Across a busy street, and down a little alley (aklang with urgent jabbering of hammers), another temple is being aluminum-clad. In the ordination hall, amidst a jumble of half-finished repousse panels, brick, mortar, cement and various vicious-looking builders' tools; and partly obscured by a door (like a naughty student punished to stand in a corner), there stands this head, about four feet high chin to top-of-headdress. It will be a giant statue of a supernatural being. Just what being, I do not know: not a Buddha (wrong sort of face), not an apsara (the headdress is too regal), not a Hindu god (the face is too sweet and too... Thai, while Hindu gods are odd-looking -- presumably Indian, or the best a Thai artist who'd never seen an Indian can imagine one).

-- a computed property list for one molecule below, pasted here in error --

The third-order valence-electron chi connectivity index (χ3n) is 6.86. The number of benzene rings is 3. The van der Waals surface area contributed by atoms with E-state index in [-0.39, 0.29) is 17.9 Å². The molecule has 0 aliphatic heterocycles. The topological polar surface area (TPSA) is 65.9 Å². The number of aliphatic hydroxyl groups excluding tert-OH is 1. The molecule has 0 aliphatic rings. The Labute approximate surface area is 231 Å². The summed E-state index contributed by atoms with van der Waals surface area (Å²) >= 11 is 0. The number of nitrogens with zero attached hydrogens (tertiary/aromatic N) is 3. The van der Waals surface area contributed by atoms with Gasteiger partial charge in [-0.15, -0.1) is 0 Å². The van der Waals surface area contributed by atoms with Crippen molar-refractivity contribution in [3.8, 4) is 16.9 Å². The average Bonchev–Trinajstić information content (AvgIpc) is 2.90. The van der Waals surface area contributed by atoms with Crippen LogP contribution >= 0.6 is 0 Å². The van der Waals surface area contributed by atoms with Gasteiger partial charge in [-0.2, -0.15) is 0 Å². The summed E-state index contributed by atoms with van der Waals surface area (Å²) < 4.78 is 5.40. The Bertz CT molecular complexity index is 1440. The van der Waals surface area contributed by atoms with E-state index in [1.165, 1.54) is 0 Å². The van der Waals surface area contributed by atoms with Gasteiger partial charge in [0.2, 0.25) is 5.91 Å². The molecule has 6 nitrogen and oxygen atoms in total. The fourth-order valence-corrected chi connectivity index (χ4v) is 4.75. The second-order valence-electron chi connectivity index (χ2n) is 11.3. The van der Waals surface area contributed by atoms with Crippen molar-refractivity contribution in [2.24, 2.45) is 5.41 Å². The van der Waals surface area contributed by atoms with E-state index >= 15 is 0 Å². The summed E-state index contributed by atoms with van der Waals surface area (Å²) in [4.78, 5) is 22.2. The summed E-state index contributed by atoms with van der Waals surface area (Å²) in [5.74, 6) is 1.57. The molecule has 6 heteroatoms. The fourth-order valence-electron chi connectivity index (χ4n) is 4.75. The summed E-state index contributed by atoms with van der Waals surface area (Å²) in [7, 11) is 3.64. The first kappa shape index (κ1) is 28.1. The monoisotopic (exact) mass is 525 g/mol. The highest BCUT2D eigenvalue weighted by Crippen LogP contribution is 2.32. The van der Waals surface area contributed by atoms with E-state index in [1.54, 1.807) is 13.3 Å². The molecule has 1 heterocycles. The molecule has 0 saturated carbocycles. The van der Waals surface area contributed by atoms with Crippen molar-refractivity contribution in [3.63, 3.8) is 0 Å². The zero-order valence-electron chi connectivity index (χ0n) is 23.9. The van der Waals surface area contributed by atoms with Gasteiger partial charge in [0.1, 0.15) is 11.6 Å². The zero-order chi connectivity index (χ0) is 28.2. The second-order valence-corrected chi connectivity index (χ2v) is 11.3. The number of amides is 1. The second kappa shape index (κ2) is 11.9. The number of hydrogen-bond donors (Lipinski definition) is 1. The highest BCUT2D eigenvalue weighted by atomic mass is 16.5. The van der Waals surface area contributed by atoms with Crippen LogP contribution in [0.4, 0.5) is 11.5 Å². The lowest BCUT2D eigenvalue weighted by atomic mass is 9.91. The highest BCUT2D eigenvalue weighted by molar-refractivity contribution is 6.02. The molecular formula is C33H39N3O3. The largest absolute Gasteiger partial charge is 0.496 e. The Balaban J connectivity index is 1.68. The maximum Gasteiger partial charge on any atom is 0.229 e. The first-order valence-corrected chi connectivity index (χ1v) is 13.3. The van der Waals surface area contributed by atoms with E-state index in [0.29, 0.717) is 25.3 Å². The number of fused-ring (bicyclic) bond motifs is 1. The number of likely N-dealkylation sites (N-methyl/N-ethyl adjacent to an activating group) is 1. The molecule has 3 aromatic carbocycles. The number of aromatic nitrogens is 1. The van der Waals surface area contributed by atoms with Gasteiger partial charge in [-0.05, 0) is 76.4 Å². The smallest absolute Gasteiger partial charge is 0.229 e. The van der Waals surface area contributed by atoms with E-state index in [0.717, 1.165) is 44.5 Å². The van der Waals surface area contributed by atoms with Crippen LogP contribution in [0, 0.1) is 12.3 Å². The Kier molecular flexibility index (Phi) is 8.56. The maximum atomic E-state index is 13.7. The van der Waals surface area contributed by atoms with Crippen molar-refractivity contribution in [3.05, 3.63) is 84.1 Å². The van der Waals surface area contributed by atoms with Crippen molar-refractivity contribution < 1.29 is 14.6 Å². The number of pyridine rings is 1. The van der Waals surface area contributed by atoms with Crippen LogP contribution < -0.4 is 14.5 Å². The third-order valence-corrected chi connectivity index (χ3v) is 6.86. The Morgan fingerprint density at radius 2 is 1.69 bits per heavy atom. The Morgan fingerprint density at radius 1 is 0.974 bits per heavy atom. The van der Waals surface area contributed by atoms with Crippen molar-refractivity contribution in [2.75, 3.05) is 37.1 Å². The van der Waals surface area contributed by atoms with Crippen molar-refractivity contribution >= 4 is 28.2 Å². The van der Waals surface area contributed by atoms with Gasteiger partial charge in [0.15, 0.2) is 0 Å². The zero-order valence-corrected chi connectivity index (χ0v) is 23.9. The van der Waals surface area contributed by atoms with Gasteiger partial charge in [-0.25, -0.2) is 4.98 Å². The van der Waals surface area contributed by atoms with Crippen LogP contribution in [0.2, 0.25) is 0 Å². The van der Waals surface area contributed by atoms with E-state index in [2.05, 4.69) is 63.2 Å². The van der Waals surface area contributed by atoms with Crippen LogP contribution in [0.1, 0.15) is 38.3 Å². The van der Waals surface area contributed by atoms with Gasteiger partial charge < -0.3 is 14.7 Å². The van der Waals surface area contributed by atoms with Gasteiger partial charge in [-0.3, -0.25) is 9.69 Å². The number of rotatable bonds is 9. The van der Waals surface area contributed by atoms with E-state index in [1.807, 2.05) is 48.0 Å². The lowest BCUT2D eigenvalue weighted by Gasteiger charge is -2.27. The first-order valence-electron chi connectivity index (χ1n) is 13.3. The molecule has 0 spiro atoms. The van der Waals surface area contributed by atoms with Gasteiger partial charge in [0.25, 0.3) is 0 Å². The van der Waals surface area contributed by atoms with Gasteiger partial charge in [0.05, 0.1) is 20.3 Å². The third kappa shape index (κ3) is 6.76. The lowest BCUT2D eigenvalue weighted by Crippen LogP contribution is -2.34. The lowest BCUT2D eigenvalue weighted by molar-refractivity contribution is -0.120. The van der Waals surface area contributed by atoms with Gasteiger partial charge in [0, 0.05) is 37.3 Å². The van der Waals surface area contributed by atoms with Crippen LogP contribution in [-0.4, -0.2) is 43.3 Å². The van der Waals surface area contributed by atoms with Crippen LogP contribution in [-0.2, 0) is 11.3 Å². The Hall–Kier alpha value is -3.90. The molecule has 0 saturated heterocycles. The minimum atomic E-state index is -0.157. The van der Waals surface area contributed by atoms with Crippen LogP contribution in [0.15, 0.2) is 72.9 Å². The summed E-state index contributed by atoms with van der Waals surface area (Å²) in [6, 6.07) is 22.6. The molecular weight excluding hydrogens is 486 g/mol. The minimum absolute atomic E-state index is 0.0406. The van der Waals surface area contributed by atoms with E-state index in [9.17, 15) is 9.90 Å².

This face is so Thai in fact that at first glance I thought it was a portrait of a friend.
This work is quite unique: I have seen few temple statues of this beauty anywhere in Thailand, none at all made within living memory. Further, temple images usually strive for the stiff monumental look -- it is meant to be otherworldly: the creatures which populate Thai Buddhist heaven are not like us (or else we would not need to strive to change ourselves). The only piece which approaches the lively realism of this head that I can think of is the 7th century black soapstone male torso of a Hindu god, discovered in the 19th century in Nakhon Si Thammarat, in the Kra Peninsula, and now housed in the Bangkok National Museum. (It is easily the most beautiful piece there). So, this is a very special work.
I want to know where this head is going. That will be the temple to worship at, obviously.